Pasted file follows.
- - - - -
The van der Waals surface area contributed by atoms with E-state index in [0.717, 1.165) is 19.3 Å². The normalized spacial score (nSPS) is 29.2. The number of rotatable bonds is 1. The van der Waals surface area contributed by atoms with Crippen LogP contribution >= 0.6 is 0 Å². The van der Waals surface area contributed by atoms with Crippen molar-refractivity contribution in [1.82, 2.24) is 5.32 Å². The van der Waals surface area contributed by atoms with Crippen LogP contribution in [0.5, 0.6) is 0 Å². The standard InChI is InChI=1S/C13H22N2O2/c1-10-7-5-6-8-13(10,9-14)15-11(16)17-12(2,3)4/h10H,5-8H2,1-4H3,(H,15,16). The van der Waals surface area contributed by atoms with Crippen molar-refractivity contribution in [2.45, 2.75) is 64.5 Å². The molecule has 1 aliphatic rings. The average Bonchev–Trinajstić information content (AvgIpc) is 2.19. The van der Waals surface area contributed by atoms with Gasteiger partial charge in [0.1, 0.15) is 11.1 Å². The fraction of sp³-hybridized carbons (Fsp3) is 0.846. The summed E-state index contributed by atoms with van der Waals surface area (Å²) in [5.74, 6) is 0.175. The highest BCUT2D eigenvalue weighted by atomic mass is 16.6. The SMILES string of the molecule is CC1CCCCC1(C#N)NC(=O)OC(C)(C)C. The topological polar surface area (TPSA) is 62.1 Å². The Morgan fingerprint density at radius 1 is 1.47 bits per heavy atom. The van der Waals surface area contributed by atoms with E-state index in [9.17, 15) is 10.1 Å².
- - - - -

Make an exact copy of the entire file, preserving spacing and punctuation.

The van der Waals surface area contributed by atoms with E-state index in [0.717, 1.165) is 19.3 Å². The normalized spacial score (nSPS) is 29.2. The number of rotatable bonds is 1. The van der Waals surface area contributed by atoms with Crippen LogP contribution >= 0.6 is 0 Å². The van der Waals surface area contributed by atoms with Crippen molar-refractivity contribution in [1.82, 2.24) is 5.32 Å². The van der Waals surface area contributed by atoms with Crippen LogP contribution in [0.5, 0.6) is 0 Å². The standard InChI is InChI=1S/C13H22N2O2/c1-10-7-5-6-8-13(10,9-14)15-11(16)17-12(2,3)4/h10H,5-8H2,1-4H3,(H,15,16). The van der Waals surface area contributed by atoms with Crippen molar-refractivity contribution in [2.45, 2.75) is 64.5 Å². The molecule has 1 aliphatic rings. The average Bonchev–Trinajstić information content (AvgIpc) is 2.19. The van der Waals surface area contributed by atoms with Gasteiger partial charge in [0.1, 0.15) is 11.1 Å². The fraction of sp³-hybridized carbons (Fsp3) is 0.846. The summed E-state index contributed by atoms with van der Waals surface area (Å²) in [5.74, 6) is 0.175. The highest BCUT2D eigenvalue weighted by atomic mass is 16.6. The SMILES string of the molecule is CC1CCCCC1(C#N)NC(=O)OC(C)(C)C. The topological polar surface area (TPSA) is 62.1 Å². The Morgan fingerprint density at radius 1 is 1.47 bits per heavy atom. The van der Waals surface area contributed by atoms with E-state index in [9.17, 15) is 10.1 Å².